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Ghost Fry


This week’s installment begins with a little backtracking in Orth Stein’s life. After years of close escapes from the law, including an acquittal for murder and several for forgery, Stein’s luck finally ran out in Florida in the late 1880s. He was convicted, probably of forgery, and sent to the Marion phosphate mines as a convict laborer. During his time there efforts were made to secure a pardon for him, one of the chief workers in his behalf being his overseer, Mr. W.H. Price, who later said of Stein, “I never knew a brighter, more interesting fellow in my life.”

After his pardon in late 1890 or early 1891 Stein went to Savannah and immediately found work at a newspaper there. The story of his harassment by private detectives, his flight to Atlanta, and his arrest, release, and employment by the Journal has already been told. Stein began working for the Journal as an artist and reporter in October 1891. On Feb. 22, 1892, a St. Louis paper reported that Stein had been arrested in New York state for robbing a train. The Journal sent them a telegram: “Stein is at work here, as usual, this morning.” But Stein would not be in Atlanta for long.

Two days later the Savannah Press reported that a new illustrated weekly would soon be published in that city, to be edited by Orth Stein. On March 4 the Press announced that “Orth Stein, esq., is in the city today. Mr. Stein is the artist who will have charge of the new illustrated paper.”

The first issue of The Looking Glass appeared Saturday, March 19, 1892, in Savannah. Interviewed by the Press, Stein confidently predicted that his paper “would have many enemies before long.”

Stein was editor, reporter and artist for The Looking Glass. The publisher was Aaron B. Burk, who probably had partners in the enterprise. Its offices were in “The Looking Glass Building” at 96 Bryan St. Within a few months The Looking Glass was advertising itself as “a high-class illustrated journal” with the “largest circulation of any paper published in Savannah:” “an unsurpassed medium for advertising.”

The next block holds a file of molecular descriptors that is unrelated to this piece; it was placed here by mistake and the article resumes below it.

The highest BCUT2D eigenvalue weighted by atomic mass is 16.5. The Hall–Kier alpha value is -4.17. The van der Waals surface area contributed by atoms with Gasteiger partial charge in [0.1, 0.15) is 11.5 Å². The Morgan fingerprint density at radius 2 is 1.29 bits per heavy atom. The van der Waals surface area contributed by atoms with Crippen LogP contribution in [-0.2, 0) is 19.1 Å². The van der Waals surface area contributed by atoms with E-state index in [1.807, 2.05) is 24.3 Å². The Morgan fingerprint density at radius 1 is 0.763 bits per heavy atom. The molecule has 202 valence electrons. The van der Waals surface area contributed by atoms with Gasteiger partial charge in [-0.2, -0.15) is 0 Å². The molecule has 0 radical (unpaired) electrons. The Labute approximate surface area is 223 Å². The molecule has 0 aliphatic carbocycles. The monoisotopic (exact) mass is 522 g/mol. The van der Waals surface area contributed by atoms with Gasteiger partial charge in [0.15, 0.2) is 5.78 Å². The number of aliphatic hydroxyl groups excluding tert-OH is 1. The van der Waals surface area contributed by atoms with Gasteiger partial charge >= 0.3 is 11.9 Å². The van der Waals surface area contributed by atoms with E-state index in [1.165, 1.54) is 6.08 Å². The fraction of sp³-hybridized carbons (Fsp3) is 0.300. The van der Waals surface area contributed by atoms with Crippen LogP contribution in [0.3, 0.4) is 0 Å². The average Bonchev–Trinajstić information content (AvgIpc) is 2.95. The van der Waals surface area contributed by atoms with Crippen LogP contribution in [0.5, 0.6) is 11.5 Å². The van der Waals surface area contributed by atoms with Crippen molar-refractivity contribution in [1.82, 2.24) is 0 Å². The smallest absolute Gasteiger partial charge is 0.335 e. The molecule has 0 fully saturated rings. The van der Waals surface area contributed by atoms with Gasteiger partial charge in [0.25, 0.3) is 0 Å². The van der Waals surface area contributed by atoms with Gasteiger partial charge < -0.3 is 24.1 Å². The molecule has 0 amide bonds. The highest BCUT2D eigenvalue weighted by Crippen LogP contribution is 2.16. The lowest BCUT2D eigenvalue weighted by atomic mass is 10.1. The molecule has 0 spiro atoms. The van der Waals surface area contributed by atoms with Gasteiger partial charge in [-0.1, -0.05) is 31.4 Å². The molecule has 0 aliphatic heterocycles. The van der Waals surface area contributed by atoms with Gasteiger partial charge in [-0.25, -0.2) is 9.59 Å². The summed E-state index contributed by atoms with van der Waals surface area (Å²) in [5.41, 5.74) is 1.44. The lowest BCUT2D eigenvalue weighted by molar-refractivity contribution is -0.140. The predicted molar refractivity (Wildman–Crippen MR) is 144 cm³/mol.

Stein’s most characteristic and consistent trait was his enormous capacity for work, and he never tested that capacity more than in the summer of 1893. On June 21 J.H. Estill, owner of the Savannah Morning News, broke his agreement with his typesetters and hired a man who was not a member of the Typographers’ Union. The staff did not go out on strike: They quit. Within two weeks a new Savannah daily paper, the Morning Telegram, was announced. It was said to be a union shop paper in direct competition with the News, and its editor was to be Orth Harper Stein. The Looking Glass was still pretty much a weekly one-man show, but Stein did not hesitate to add to his burdens those of running a daily paper. Fortunately for his health and sanity, the Telegram went bankrupt in five weeks.

Stein continued to put out The Looking Glass every Saturday for several months. By the spring of 1894 he had moved the paper to Atlanta. Whether Stein’s Savannah backers abandoned him as too controversial, or whether he got a better offer from Atlanta investors I have not yet determined. Stein undoubtedly needed major financial suport for his lavishly illustrated paper, but who provided him this support in Atlanta remains a mystery.

We have already seen that Stein did not shy from controversy, but he was selective in the controversy he chose to stir up. A close look at the issues Stein chose to ignore may give us a clue as to who his “angels” were. Atlanta city politics in the 1890s were a chaotic tangle too complex to unravel here. Basically, two factions of capitalists vied for control of the city, each courting a large and sometimes militant working-class vote. These two groups were sometimes known as the Brotherton and English factors, after their most visible leaders. The first group represented the interests of Joel Hurt, real estate developer and owner of the city’s streetcar, electric and gas companies. The second group largely fronted for the interests of the Venable brothers, William and Samuel, developers and builders (and, incidentally, uncles of recently deceased KKK Grand Dragon James Venable of Stone Mountain).

The Looking Glass was the constant and brutal scourge of Joel Hurt and the Brotherton regime from its first day in Atlanta. Hardly one issue of the paper failed to denounce Hurt as a gouger of the public, an exploiter of labor and a tax defaulter. Stein made public the slightest rumors and the most obscure documents available relative to Hurt and his political allies. On the other hand, The Looking Glass overlooked the $14,000 overcharge the Venables collected on a street paving bill. Stein supported their attempt to fob off an unprofitable hotel on the taxpayers as a new city hall. He maintained a discreet silence about the Venables’ occasional street brawls with personal enemies and labor organizers even though he was generally enthusiastic about writing up the fistic exploits of Atlanta’s elite.

Whether or not they paid his way, Stein served the Venables’ interests well.

Continued next week

© 1994 John Ryan Seawright


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